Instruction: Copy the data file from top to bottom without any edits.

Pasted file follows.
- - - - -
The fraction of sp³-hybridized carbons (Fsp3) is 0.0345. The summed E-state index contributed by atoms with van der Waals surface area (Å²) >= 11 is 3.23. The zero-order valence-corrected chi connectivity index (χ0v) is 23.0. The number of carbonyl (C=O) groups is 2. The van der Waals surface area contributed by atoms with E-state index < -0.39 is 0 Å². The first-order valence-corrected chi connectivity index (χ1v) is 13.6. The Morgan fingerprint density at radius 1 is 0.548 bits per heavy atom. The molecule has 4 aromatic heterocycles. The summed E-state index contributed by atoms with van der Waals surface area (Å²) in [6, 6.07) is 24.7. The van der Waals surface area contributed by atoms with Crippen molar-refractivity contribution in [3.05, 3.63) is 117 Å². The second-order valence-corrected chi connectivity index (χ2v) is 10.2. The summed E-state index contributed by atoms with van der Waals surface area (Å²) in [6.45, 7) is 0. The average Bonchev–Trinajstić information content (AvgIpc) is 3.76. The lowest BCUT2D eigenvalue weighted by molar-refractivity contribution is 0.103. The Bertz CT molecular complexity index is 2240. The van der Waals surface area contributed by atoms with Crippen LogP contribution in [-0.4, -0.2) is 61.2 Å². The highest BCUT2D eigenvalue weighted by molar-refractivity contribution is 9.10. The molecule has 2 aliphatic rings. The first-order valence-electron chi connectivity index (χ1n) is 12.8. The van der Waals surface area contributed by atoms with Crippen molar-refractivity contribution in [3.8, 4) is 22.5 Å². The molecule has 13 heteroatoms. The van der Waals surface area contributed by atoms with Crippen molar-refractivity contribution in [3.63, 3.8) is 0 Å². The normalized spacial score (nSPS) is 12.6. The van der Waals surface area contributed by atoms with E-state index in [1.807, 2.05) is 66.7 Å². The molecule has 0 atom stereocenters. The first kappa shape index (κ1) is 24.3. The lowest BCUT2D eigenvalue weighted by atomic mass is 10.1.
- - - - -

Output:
The fraction of sp³-hybridized carbons (Fsp3) is 0.0345. The summed E-state index contributed by atoms with van der Waals surface area (Å²) >= 11 is 3.23. The zero-order valence-corrected chi connectivity index (χ0v) is 23.0. The number of carbonyl (C=O) groups is 2. The van der Waals surface area contributed by atoms with E-state index < -0.39 is 0 Å². The first-order valence-corrected chi connectivity index (χ1v) is 13.6. The Morgan fingerprint density at radius 1 is 0.548 bits per heavy atom. The molecule has 4 aromatic heterocycles. The summed E-state index contributed by atoms with van der Waals surface area (Å²) in [6, 6.07) is 24.7. The van der Waals surface area contributed by atoms with Crippen molar-refractivity contribution in [3.05, 3.63) is 117 Å². The second-order valence-corrected chi connectivity index (χ2v) is 10.2. The summed E-state index contributed by atoms with van der Waals surface area (Å²) in [6.45, 7) is 0. The average Bonchev–Trinajstić information content (AvgIpc) is 3.76. The lowest BCUT2D eigenvalue weighted by molar-refractivity contribution is 0.103. The Bertz CT molecular complexity index is 2240. The van der Waals surface area contributed by atoms with Crippen LogP contribution in [-0.4, -0.2) is 61.2 Å². The highest BCUT2D eigenvalue weighted by molar-refractivity contribution is 9.10. The molecule has 2 aliphatic rings. The first-order valence-electron chi connectivity index (χ1n) is 12.8. The van der Waals surface area contributed by atoms with Crippen molar-refractivity contribution in [3.8, 4) is 22.5 Å². The molecule has 13 heteroatoms. The van der Waals surface area contributed by atoms with Crippen molar-refractivity contribution in [3.63, 3.8) is 0 Å². The normalized spacial score (nSPS) is 12.6. The van der Waals surface area contributed by atoms with E-state index in [1.807, 2.05) is 66.7 Å². The molecule has 0 atom stereocenters. The first kappa shape index (κ1) is 24.3. The lowest BCUT2D eigenvalue weighted by atomic mass is 10.1.